Because it is likely the biggest asset most people have, losing your home equity is hard to overcome. It must be used in prudent ways, and the payments against the loan must be affordable. Using equity money to make the loan payment is only acceptable for a short-term solution.

There are number of good reasons to use money from a home equity loan… and some really bad ones. First, let’s cover smart uses.

  1. Invest in Your Home

The best way to use the money is create more equity in the home. Among the very best returns on your investment (ROI) include kitchen and bathroom remodels, adding square footage or an extra bath, enhancing curb appeal and repairing/keeping the existing structure sound. Making prudent investments in your home is a wonderful win-win: you enjoy the upgrades and the repairs can add value to the home.

  1. Invest in your Children’s Education

Using your home equity to finance a child’s higher education may be the greatest payoff of all. Not only is the rate much lower than a student loan, it is an investment in the child’s future.

  1. Supplement Retirement Needs

Older homeowners spent their working lives paying down their mortgage. At retirement, when monthly income is reduced, a home equity loan could pay for a dream vacation or an unexpected major expense.

  1. Augment the Impending Sale of a Home

If you’re planning to sell soon, a home equity line of credit may be the best way to finance improvements, and you can pay it off entirely when you sell. Investing wisely on upgrades and repairs may even reap a profit on your investment.

Here are some examples of some not very wise choices.

Adding luxury amenities like a swimming pool, a hot spa, lavish landscaping, expensive appliances and exotic countertops and flooring rarely pay off.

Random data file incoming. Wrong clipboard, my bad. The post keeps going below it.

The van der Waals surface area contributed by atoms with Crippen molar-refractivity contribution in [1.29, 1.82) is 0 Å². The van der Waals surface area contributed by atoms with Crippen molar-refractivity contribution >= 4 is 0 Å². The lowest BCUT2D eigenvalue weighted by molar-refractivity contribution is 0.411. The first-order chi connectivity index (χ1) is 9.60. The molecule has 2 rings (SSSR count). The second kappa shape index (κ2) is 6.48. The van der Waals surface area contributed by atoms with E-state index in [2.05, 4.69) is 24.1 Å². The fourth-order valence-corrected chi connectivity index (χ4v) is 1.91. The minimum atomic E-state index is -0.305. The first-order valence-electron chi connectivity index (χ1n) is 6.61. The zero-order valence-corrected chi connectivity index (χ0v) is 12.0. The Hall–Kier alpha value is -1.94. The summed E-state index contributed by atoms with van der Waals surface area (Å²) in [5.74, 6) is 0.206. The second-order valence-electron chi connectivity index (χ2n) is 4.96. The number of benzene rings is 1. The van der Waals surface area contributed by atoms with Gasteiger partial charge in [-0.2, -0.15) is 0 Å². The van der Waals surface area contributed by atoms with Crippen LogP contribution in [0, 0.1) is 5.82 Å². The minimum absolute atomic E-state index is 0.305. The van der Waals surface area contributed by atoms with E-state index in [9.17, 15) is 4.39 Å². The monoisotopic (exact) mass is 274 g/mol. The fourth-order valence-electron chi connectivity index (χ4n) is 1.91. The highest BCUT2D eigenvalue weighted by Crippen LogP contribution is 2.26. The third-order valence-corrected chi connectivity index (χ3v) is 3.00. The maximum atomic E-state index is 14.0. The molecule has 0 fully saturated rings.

Purchasing a car or boat or most any personal luxury items is a poor use of the funds, since these items quickly depreciate in value.

Also stay away from using money on risk-heavy investments. Financing stock purchases, start-up businesses and paying routine bills is not financially smart. If you cannot afford to purchase those items with available funds, using equity from your home means they should not be in your budget.

You should treat a home equity loan as an investment and not as extra cash when making financial decisions. If your intended use of the money doesn’t pay you back in some way, it’s not the best use of your valuable equity.

We Are Happy to Assist You

If you would like an assessment of the market value of your home and the current equity you can access, please give us a call for a comparative market analysis.

Tips for Short Sale Success: Do Not Forget the Buyer

Short sale success does not stop at educating the seller as to their loss of mitigation options and then successfully negotiating with the seller’s bank to accept a short payoff. Today’s complex real estate market warrants more… Educating the buyer regarding the proper short sale procedures.

Educating the buyer and setting the correct expectations is imperative to a successful short sale transaction. Nothing is moreShort Sale discouraging than successfully negotiating a short sale only to have the buyers walk from or not be able to close the transaction. The following are some precautionary and educational items to consider which would avoid such buyer fallout.

Patience is a Virtue